‘Good’ bacteria to fight ‘bad’ bacteria in eye infections
In a remarkable medical breakthrough, researchers have claimed to develop a therapy that puts predator microbes to attack the dangerous bacteria responsible for causing eye infections.
Drug resistant infections, eye infection, good bacteria, bad bacteria, predator microbe, pathogen microbe,
The findings, published in the online journal PLoS ONE, suggests that infusion of predator microbes, or the good bacteria, kills off dangerous bacteria that cause eye infections that lead to blindness and have recently grown resistant to antibiotics.
The study, embarked by the researchers from the University of Medicine and Dentistry of New Jersey, had three major components.
The first component identified two antibiotic-resistant ocular pathogens, or the ‘bad bacteria, namely, Pseudomonas aeruginosa and Serratia marcescens. These pathogens were found to be susceptible to being attacked and killed by at least one of two other bacteria, Micavibrio aeruginosavorus and Bdellovibrio baceriovorus.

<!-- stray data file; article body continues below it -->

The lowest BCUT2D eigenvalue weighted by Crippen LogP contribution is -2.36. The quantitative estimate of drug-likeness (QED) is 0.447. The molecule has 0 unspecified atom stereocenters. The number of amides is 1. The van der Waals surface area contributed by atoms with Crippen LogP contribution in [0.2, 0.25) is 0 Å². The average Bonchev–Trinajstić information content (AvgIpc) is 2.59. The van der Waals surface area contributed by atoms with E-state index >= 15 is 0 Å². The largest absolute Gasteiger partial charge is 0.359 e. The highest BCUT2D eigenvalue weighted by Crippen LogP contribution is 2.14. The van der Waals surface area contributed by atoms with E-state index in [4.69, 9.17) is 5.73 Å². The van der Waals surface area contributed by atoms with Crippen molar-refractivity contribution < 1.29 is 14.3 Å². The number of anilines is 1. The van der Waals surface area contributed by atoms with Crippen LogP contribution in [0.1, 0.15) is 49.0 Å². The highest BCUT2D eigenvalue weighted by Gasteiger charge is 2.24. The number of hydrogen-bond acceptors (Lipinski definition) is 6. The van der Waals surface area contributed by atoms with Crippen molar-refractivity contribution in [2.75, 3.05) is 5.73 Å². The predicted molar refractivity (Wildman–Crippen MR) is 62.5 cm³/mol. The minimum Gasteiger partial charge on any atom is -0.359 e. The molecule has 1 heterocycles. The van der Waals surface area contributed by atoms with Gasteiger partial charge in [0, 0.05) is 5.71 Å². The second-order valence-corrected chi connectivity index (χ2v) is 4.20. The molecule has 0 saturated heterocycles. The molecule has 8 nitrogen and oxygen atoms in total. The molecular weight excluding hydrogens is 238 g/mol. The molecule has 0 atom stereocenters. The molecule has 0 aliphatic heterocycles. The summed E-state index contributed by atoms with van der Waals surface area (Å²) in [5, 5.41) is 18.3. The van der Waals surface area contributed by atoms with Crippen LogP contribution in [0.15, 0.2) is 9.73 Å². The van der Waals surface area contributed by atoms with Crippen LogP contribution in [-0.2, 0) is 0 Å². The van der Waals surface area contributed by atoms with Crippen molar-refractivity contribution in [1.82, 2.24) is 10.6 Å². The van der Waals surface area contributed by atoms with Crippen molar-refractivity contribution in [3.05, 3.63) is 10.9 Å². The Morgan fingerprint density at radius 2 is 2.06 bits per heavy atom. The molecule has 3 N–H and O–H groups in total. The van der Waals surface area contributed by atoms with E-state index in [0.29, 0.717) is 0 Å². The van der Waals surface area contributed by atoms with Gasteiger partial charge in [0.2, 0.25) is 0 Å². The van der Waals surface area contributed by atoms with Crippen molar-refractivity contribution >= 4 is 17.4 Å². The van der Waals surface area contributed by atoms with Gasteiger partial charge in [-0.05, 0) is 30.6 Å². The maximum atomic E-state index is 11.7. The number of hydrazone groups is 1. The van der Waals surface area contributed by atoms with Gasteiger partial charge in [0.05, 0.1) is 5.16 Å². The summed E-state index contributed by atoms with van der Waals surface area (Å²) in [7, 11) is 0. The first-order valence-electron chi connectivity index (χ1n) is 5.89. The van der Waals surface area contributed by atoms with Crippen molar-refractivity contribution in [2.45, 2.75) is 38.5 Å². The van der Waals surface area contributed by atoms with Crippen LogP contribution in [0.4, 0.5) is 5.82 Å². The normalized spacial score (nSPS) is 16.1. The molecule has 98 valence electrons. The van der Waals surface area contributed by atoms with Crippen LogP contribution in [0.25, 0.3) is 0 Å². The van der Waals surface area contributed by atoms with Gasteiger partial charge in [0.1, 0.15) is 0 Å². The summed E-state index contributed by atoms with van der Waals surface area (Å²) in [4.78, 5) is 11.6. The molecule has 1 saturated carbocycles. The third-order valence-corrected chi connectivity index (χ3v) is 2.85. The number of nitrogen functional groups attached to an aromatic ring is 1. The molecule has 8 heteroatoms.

The latter two bacteria, researchers said, acted as the predators and worked against the pathogens. The predators are believed to be “good,” as they are non-infectious and can exist within the human body.
In the second phase, the researchers tested whether the exposure to good bacteria ill cause any kind of damage to the human cells.
For this, human corneal-limbic epithelial cells that are native to the eye were exposed in vitro to M. aeruginosavorus and B. baceriovorus bacteria. Researchers found that such exposure did not cause either toxicity or inflammation in the cells.
In the third phase, the researchers tested the toxicity of various microbes and their live organism’s innate immunity in live worms.
Researchers infused two “good” predator bacteria into live worms from the species Galleria mellonella. While a shot of the pathogenic bacterium aeruginosa is 100 percent fatal in worms, those injected with two “good” predator bacteria had 11-day survival rates between 93.3 and 100 percent, a strong indication that the “good” bacteria were not toxic in worms.
“Taken together, our findings leave us confident that, in isolation, pathogenic bacteria are susceptible to successful attack by predator bacteria, predator bacteria do not appear inherently harmful to ocular cells when applied topically, and a live organism can tolerate the predator bacteria well,” study’s lead researcher, Daniel Kadouri, an assistant professor of oral biology at the University of Medicine and Dentistry of New Jersey said.
“The time to test all three phenomena simultaneously in the eye tissue of a live organism may now be at hand,” Kadouri added.